May 25, 1993. On this date, the United Nations Security Council created the International Criminal Tribunal for the Former Yugoslavia (ITCY).
Yiddish folk poet and songwriter Mordecai Gebirtig was born in Krakow, Poland, in 1877. In 1940, he was forced to flee from German-occupied Krakow to nearby Lagiewniki. There, in May 1941, he wrote "My Dream"—in which he dreams of peace and revenge. In March 1942 Gebirtig was forced into the Krakow ghetto, where he was killed in June 1942.
Browse a series of articles describing how some Jews survived the Holocaust; rescue efforts; anti-Nazi resistance groups; and revolts against Nazi oppression in the Warsaw ghetto and in killing centers.
Otto Wolf (1927-1945) was a Czech Jewish teenager who chronicled his family's experience living in hiding in rural Moravia during World War II. His diary was published posthumously. This image shows book 4 of Otto Wolf's diary. This is the first entry by Felicitas Garda (Otto Wolf's sister) dated April 17, 1945. Felicitas continued Otto's diary after his disappearance.
Père Jacques de Jésus (born Lucien Bunel) was a Carmelite headmaster of a Catholic boys school in Avon, France. Angered at Nazi policies, he made his school a refuge for young men seeking to avoid forced labor and for Jews. On January 15, 1944, the Gestapo raided the school, seizing Père Jacques and three Jewish children. The boys were deported to Auschwitz and killed. Père Jacques, sent to various concentration camps, died shortly after liberation.
A pair of shoes left behind after a deportation action in the Kovno ghetto. Photographer George Kadish captioned the photo "The body is gone." Kovno, Lithuania, circa 1943.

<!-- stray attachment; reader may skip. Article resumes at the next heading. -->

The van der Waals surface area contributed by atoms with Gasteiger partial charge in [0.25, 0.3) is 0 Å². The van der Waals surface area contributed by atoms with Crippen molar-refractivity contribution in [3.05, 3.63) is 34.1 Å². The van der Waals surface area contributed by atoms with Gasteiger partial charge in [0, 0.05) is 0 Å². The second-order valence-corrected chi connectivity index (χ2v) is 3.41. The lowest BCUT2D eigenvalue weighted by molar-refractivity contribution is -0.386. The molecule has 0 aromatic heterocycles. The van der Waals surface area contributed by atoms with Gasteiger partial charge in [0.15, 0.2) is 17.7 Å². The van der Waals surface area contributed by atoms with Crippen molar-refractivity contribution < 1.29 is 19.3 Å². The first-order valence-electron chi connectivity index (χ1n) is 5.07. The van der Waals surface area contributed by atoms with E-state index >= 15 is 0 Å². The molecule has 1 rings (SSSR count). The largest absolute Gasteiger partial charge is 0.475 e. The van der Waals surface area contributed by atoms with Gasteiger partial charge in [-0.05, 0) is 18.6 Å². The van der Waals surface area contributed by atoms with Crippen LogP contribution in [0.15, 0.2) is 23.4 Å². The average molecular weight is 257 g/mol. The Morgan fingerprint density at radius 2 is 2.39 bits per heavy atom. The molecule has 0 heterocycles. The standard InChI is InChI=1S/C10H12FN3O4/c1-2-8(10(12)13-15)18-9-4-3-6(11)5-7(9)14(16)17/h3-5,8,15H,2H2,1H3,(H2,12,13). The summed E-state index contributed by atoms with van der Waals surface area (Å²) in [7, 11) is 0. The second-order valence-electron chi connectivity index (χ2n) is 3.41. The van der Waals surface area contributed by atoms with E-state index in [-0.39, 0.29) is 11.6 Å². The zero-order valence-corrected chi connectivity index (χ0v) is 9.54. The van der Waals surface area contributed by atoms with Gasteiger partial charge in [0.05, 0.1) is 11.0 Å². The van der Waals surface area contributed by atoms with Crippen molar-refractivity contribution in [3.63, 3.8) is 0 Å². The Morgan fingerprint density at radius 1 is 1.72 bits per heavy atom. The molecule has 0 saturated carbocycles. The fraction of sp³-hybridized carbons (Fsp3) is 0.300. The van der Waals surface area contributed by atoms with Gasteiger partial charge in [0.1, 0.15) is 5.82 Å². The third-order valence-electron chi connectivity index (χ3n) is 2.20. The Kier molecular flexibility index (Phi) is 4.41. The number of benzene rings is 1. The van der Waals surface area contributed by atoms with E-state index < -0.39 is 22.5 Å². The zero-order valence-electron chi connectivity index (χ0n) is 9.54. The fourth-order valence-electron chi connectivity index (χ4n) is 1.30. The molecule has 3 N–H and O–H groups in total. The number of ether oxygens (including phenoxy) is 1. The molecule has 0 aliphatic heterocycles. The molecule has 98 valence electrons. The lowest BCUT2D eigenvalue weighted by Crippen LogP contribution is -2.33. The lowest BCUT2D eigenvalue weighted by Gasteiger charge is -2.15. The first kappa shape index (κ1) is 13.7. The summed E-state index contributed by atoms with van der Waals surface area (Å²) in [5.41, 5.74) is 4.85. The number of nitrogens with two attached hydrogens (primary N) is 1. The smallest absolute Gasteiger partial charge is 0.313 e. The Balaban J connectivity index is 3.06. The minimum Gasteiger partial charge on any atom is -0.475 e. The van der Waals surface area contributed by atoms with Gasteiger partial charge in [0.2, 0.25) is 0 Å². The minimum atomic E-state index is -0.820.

Elie Wiesel (right) with his wife and son during the Faith in Humankind conference, held several years before the opening of the United States Holocaust Memorial Museum. September 18–19, 1984, in Washington, DC.
A billboard advertising an anti-Masonic exhibition organized by the anti-Masonic Belgian league, "L'Epuration," in the Masonic Supreme Council building. Brussels. Belgium, 1941. As part of their propaganda campaign against Freemasonry, the Nazis and other local right-wing organizations mounted anti-Masonic exhibitions throughout occupied Europe. German-occupied Paris hosted an anti-Masonic exhibition in October 1940, as did German-occupied Brussels in February 1941.
The American Jewish Joint Distribution Committee helped to locate relatives of Blanka's who lived in the United States. Blanka crossed the Atlantic Ocean in the winter on the SS Marine Marlin, a troop transporter. The trip took over two weeks during storms and rough seas. The ship was damaged, and Blanka, along with the other refugees traveling in the lowest quarters, had to walk in water for days. This photograph shows Blanka's embarkation card for the SS Marine Marlin, with a sailing date in January…
Aron in Teaneck, New Jersey, in the early 1970s. This photograph was taken by Hyman Alpert, known as "Trigger." Alpert, a cousin of Aron's, was a musician with the Glenn Miller Orchestra. Alpert went on to become a photographer in Teaneck.
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